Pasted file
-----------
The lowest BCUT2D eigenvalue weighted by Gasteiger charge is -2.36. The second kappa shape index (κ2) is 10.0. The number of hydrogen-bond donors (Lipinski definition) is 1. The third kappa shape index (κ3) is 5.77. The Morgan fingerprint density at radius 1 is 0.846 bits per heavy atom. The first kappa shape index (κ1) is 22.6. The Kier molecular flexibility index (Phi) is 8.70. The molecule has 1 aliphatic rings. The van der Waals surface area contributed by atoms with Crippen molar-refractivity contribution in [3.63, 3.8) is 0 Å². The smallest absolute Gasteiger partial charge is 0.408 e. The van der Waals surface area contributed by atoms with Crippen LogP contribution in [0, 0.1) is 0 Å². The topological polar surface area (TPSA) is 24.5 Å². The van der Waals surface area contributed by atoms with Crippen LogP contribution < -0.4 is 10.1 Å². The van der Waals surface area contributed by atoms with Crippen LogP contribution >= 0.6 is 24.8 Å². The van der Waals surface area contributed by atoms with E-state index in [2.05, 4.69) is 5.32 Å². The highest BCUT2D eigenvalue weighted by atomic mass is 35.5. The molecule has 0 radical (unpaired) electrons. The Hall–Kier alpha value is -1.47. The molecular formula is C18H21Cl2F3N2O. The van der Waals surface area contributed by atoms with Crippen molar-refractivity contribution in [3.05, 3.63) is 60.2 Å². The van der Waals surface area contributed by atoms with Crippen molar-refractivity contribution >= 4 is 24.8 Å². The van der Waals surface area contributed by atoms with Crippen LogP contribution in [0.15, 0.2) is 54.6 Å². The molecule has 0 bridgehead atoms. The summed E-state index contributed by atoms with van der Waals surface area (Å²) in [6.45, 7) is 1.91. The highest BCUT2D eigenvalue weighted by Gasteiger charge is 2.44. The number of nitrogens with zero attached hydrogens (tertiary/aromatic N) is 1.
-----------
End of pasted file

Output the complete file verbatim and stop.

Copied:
The lowest BCUT2D eigenvalue weighted by Gasteiger charge is -2.36. The second kappa shape index (κ2) is 10.0. The number of hydrogen-bond donors (Lipinski definition) is 1. The third kappa shape index (κ3) is 5.77. The Morgan fingerprint density at radius 1 is 0.846 bits per heavy atom. The first kappa shape index (κ1) is 22.6. The Kier molecular flexibility index (Phi) is 8.70. The molecule has 1 aliphatic rings. The van der Waals surface area contributed by atoms with Crippen molar-refractivity contribution in [3.63, 3.8) is 0 Å². The smallest absolute Gasteiger partial charge is 0.408 e. The van der Waals surface area contributed by atoms with Crippen LogP contribution in [0, 0.1) is 0 Å². The topological polar surface area (TPSA) is 24.5 Å². The van der Waals surface area contributed by atoms with Crippen LogP contribution < -0.4 is 10.1 Å². The van der Waals surface area contributed by atoms with Crippen LogP contribution >= 0.6 is 24.8 Å². The van der Waals surface area contributed by atoms with E-state index in [2.05, 4.69) is 5.32 Å². The highest BCUT2D eigenvalue weighted by atomic mass is 35.5. The molecule has 0 radical (unpaired) electrons. The Hall–Kier alpha value is -1.47. The molecular formula is C18H21Cl2F3N2O. The van der Waals surface area contributed by atoms with Crippen molar-refractivity contribution in [3.05, 3.63) is 60.2 Å². The van der Waals surface area contributed by atoms with Crippen molar-refractivity contribution >= 4 is 24.8 Å². The van der Waals surface area contributed by atoms with Crippen LogP contribution in [0.15, 0.2) is 54.6 Å². The molecule has 0 bridgehead atoms. The summed E-state index contributed by atoms with van der Waals surface area (Å²) in [6.45, 7) is 1.91. The highest BCUT2D eigenvalue weighted by Gasteiger charge is 2.44. The number of nitrogens with zero attached hydrogens (tertiary/aromatic N) is 1.